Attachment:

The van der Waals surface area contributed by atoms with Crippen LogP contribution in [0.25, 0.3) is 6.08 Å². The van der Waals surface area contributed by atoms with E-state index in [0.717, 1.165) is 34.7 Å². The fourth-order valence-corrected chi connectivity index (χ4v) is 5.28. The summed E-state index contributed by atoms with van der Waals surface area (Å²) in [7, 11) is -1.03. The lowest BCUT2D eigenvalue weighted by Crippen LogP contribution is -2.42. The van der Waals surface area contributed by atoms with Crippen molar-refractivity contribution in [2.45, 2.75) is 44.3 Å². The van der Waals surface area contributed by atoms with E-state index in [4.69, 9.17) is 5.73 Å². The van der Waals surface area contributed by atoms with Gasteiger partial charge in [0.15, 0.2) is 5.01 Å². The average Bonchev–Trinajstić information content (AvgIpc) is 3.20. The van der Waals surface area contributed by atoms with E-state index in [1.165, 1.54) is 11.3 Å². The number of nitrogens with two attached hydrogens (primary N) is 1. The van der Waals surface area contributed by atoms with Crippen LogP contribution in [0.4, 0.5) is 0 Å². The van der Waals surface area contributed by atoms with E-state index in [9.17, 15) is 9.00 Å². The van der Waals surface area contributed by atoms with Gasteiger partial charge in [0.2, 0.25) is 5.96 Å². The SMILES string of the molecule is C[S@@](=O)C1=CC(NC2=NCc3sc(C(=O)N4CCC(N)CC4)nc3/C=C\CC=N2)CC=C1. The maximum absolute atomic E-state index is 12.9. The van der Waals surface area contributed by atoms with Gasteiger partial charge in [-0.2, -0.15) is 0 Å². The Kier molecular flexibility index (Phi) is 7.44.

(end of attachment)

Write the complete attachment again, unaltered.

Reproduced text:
The van der Waals surface area contributed by atoms with Crippen LogP contribution in [0.25, 0.3) is 6.08 Å². The van der Waals surface area contributed by atoms with E-state index in [0.717, 1.165) is 34.7 Å². The fourth-order valence-corrected chi connectivity index (χ4v) is 5.28. The summed E-state index contributed by atoms with van der Waals surface area (Å²) in [7, 11) is -1.03. The lowest BCUT2D eigenvalue weighted by Crippen LogP contribution is -2.42. The van der Waals surface area contributed by atoms with Crippen molar-refractivity contribution in [2.45, 2.75) is 44.3 Å². The van der Waals surface area contributed by atoms with E-state index in [4.69, 9.17) is 5.73 Å². The van der Waals surface area contributed by atoms with Gasteiger partial charge in [0.15, 0.2) is 5.01 Å². The average Bonchev–Trinajstić information content (AvgIpc) is 3.20. The van der Waals surface area contributed by atoms with E-state index in [1.165, 1.54) is 11.3 Å². The number of nitrogens with two attached hydrogens (primary N) is 1. The van der Waals surface area contributed by atoms with Crippen LogP contribution in [0.4, 0.5) is 0 Å². The van der Waals surface area contributed by atoms with E-state index in [9.17, 15) is 9.00 Å². The van der Waals surface area contributed by atoms with Gasteiger partial charge in [0.2, 0.25) is 5.96 Å². The SMILES string of the molecule is C[S@@](=O)C1=CC(NC2=NCc3sc(C(=O)N4CCC(N)CC4)nc3/C=C\CC=N2)CC=C1. The maximum absolute atomic E-state index is 12.9. The van der Waals surface area contributed by atoms with Gasteiger partial charge in [-0.2, -0.15) is 0 Å². The Kier molecular flexibility index (Phi) is 7.44.